Freedom of thought was deemed more dangerous than freedom of speech. Those of us who could still question the absurdity of the usage of xe, xem, xyr or ze, hir, hir, or fae, faer, faer for people who were just playing at being transgender, were considered public menaces. It was, however, the generation before ours suffered the most. They were beaten over the incorrect usage of preferred pronouns, under the guise that mistaking someone’s gender orientation was a form of violence and oppression, in and of itself. Torn away from their families, they were sent to re-education camps, just like this one.
There is an elderly gentlemen sitting next to me now. His hands are bloody from the oozing wound on the side of his face. It’s an ugly gash, open and raw, like a gaping mistake. His eyes are closed, but his shoulders are shaking. I think he’s crying. Each silent, shuddering sob seems to echo a thundering roar through my head of wrong, wrong wrong. I lay a hand on his shoulder, hoping to pass some meager comfort. He flinches away, his milky eyes staring at nothing and everything. He sees all that is wrong with the world, but he, like I, am just one against the tide. In the changes time, what good could either of us do?
They sit us in classrooms. Long tables, each with seven to eight chairs. Every chair is filled. An uncomfortable silence fills the room, punctuated only by the creaking of wood or the rattling cough of the old woman from the far corner of the room. A room full of truants, full of old people who can barely walk and twenty-somethings who know nothing of the world yet. We are informed that the LGBTQ movement is no longer inclusive enough. The movement is now entitled LGBTIQCAPGNGFNBA (Lesbian, Gay, Bisexual, Trans, Intersex, Queer, Curious, Asexual, Pansexual, Gender-non-conforming, Genderfluid, Nonbinary, and Asexual). I shake my head, marveling at the absurdity of the lengths we are now going to for inclusion. A person must be terribly insecure to require this amount of validation, I think to myself. My back arches and I grab at my chest, heart thundering, as my vision snaps white to black.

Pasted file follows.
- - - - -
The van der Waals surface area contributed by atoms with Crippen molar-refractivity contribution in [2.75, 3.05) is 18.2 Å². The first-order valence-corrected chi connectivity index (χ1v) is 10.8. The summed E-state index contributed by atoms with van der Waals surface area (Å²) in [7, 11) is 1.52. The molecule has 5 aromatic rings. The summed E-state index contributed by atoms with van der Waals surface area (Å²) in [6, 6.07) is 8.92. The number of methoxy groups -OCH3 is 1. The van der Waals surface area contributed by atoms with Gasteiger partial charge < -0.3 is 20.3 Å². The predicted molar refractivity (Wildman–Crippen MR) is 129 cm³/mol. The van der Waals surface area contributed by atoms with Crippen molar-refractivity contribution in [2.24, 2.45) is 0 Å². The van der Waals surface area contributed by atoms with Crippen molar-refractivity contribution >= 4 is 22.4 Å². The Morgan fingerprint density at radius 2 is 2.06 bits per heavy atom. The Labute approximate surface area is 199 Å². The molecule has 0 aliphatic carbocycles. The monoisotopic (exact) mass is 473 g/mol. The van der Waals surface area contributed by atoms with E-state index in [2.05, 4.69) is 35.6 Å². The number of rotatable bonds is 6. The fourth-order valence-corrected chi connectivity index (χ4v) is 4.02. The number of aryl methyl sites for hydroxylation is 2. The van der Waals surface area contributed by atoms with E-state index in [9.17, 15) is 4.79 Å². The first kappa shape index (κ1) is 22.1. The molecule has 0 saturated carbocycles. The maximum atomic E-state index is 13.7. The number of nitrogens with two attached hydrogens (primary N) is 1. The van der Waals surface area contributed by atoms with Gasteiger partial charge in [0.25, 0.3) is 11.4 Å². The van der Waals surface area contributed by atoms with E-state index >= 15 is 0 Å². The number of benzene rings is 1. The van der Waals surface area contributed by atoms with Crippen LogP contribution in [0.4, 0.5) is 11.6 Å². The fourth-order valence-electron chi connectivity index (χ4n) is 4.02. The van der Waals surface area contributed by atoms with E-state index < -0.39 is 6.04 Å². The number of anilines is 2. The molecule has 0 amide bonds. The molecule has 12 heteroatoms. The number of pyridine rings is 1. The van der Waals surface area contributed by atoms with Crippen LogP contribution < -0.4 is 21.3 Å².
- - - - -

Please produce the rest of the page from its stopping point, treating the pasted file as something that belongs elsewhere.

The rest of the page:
I sag back into my seat. There’s no more fight in me. It was gone, taken from the moment I was pushed into this godforsaken facility. I’m not insane, my brain whispers to me. I ignore it. ‘I will be good,’ I tell myself. The fear of punishment keeps my mind elastic and prepared. I memorize the lists of gender identities. I memorize the lists of preferred pronouns. I always was an excellent student.
“Thinking,” says the instructor as he stalks in front of the room, his breasts barely covered by the low-slung uniform, “is oppressive. People can be whatever they like, and we don’t have a right to tell them not to be. Until you understand this, you will remain here.” His finger hovers above the punishing button on the remote in xer hand. We shudder, a collective movement that ripples across the room. He smiles.
My name is Wish Isby Allskye. I identify as a nonbinary firegender sensualromantic aegosexual, but I am more frequently found in a state of gendervex. My preferred pronouns are e/em/eir/eirs/eirself and I believe that anyone can be anything they want. I believe that gender can be influenced from anything from the people around to outer space to music to kinship with animals.
This is tolerance, and I am a peacekeeper.